Bitcoin Cashers Up in Arms as They Accuse Craig Wright of Leading a Shill Army

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“This subreddit is absolutely INFESTED with Craig’s shills!” So starts one of many posts in r/btc where a campaign has been on-going to persuade onlookers of ABC or SV.

“His army of shills use psychological projection and gas-lighting. When you call these shills out, they project that YOU are the shill, and are trying to destroy BCH.”

So says a long time Bitcoin Cash supporter with the emphasis all his. As if to prove his point, shill he was then called, but a shill who last year celebrated the BCH fork by giving much of it away must be of a very special kind.

“**** CSW and his shills – they are ruining this sub,” says another very long time BCH supporter. While one of the most upvoted post of the week says “We are under a social attack.”

An old article by Forbes comes handy, titled: “Reddit Is Being Manipulated By Big Financial Services Companies.” It details 21st century PR where “word of mouth” is faked by pretending to be a redditor or an ordinary online poster.

Studies have found that where it comes to say what product to buy, people trust the most other people, especially the ones they know, and even random redditors. Certainly far more than PR companies. So the simple solution, obviously, is to pretend you are one of the trusted.

“Put a fork in ABC v18.0. It’s Done. Game Over,” says someone called etherbird. Username does not checkout because he has no post in ether related subreddits with all of them being in r/btc, at least for the past few days.

So social media managers might be at work and their favorite point is that hashpower decides. No one seems to have given Bitcoin Cashers any talking points, so their reply for now is yes, but.

They could follow that but by saying hashpower can double spend, and if 51% of such hashpower is under the control of one individual, then it is an attack not a decision.

Yet they could say many things, but no one really seems to be arguing the ABC side. It all instead appears to be either you agree with Craig Wright (CSW) or you don’t.

Why this man has gained any say in BCH is a bit of a mystery because he is effectively arguing with a proposal by Gavin Andresen, the lead dev of bitcoin until 2014.

Andresen has been focusing on scalability for now years and one efficiency gain he came up with was Graphene. That requires canonical ordering for the highest level of compression, but it does gain much compression even without canonical ordering.

ABC devs say they planned canonical ordering for months. They had discussions with all other devs, all seemed to be in agreement, so they coded it and prepared it for the upgrade in November.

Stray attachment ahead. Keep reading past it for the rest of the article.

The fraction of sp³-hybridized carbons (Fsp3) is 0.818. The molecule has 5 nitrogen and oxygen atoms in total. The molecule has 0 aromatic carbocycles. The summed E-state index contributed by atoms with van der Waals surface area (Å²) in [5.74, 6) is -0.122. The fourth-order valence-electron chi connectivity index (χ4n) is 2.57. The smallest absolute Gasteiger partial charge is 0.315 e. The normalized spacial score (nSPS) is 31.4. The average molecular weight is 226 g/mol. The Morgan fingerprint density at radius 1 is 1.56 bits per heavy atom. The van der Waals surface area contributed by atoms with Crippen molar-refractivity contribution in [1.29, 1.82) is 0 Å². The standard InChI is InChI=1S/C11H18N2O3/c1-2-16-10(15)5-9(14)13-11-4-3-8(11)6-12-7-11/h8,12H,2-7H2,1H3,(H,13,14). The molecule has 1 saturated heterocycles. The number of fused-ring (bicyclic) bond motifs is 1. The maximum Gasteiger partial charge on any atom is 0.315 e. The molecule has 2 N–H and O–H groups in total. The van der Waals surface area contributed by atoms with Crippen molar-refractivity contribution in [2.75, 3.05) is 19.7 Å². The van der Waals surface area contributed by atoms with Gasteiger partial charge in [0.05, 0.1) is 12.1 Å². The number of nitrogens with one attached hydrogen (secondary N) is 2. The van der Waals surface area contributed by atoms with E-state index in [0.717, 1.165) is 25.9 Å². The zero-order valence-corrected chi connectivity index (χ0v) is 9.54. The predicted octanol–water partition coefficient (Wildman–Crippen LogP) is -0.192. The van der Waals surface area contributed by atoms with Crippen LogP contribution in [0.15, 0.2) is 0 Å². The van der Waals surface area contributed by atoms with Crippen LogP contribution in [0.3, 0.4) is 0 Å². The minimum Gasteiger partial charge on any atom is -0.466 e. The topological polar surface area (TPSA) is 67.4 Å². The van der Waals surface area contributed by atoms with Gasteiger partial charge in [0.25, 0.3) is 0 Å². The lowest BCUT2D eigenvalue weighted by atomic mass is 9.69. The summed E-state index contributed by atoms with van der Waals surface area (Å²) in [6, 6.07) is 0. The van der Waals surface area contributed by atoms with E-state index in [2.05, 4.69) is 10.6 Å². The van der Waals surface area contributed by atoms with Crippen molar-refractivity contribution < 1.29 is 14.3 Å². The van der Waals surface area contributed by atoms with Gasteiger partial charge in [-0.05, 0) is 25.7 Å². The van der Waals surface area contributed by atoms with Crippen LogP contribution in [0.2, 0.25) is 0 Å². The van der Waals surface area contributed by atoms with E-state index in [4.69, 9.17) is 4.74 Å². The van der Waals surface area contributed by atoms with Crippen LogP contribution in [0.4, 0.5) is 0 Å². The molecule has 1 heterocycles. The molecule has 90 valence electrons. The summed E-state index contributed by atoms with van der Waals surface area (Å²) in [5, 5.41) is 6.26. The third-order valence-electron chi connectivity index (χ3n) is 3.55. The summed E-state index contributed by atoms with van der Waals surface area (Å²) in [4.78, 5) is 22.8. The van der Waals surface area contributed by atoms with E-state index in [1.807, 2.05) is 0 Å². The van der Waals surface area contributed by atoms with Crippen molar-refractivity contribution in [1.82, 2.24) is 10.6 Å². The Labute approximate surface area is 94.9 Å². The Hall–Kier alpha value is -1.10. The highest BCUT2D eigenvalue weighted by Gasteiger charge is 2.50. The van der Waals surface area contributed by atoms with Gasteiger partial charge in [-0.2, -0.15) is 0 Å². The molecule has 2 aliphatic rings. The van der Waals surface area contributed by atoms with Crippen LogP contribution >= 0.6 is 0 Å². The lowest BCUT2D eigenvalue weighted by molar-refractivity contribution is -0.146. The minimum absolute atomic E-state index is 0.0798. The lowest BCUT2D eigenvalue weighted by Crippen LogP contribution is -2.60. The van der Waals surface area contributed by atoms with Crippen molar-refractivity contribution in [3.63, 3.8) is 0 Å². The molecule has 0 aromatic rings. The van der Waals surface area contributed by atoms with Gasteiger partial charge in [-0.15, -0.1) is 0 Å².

Now it is ready to go. Why should it not? Well because Craig Wright started having a hissy fit, threatening to take all his patents and leave. Vitalik Buterin was impressed and effectively told him to not let the door hit him on his way out. Yet some others talk about unknown unknowns, as if this is some sort of philosophy 101 seminar.

There were no concerns over such unknowns until Wright pretended he knows how to code Hello World, but multiple implementations means multiple teams and that means a bit of competition which can lead to some small tensions. Tensions someone like Wright can exploit.

ABC devs say if they remove canonical ordering, then Wright would complain about op_checkdatasigverify. The latter appears to have complete consensus, but Wright says:

“We have patents on this and related techniques pending – so, you add DSV [op_checkdatasigverify] and you hand the base protocol to us.”

Now if they remove that as well, then maybe he’ll say you need to increase the blocksize to 128MB. If concerns are raised he’d probably say forget about all that code stuff, who cares about 32MB message limits.

In other words, who cares about all that is proper, let’s just have a clown show with patents and all the other nonsense. Something he is free to do in his own coin, not BCH.

Whatever some might say, BCH has respect from those that matter. The fork was not attacked, even though it could have been. There were words, but not really by anyone of care. The level of support it gained, because it had a respectable reason to split, is shown by the fact it is now in all of bitcoin’s infrastructure, including Coinbase, including BitPay.

A clown coin would command no respect. A BCH where Wright has any say in protocol development is not really BCH any longer. He is free to split, however, that’s the right of all.

Yet as far as the non-nChain clients are concerned, nothing appears to be intrinsically political about canonical ordering, so if there is a proper technical point to be made, it’s unclear why it wouldn’t be discussed in an appropriate manner with a conclusion reached that satisfies all.

By discuss we mean in technical spaces, not on reddit. Maths is not up to public debate. It either is secure within the reasonable levels of such conclusion, or it isn’t. Either it has efficiency gains or it doesn’t.

If ABC devs are right that there was consensus among all devs on canonical ordering prior to Wright’s hissy fits, then those devs might want to re-consider their more recent positions in light of what looks like a probable chain-split in November.

If they wish to go with nChain then obviously that is their right, but otherwise, this implicit backing of some over the top criticisms of ABC isn’t very healthy.

Obviously if there is a good reason for it, then that is why there are multiple implementations, but splitting hair to score points while there’s someone waving his patents might not be too wise.

Copyrights Trustnodes.com

 

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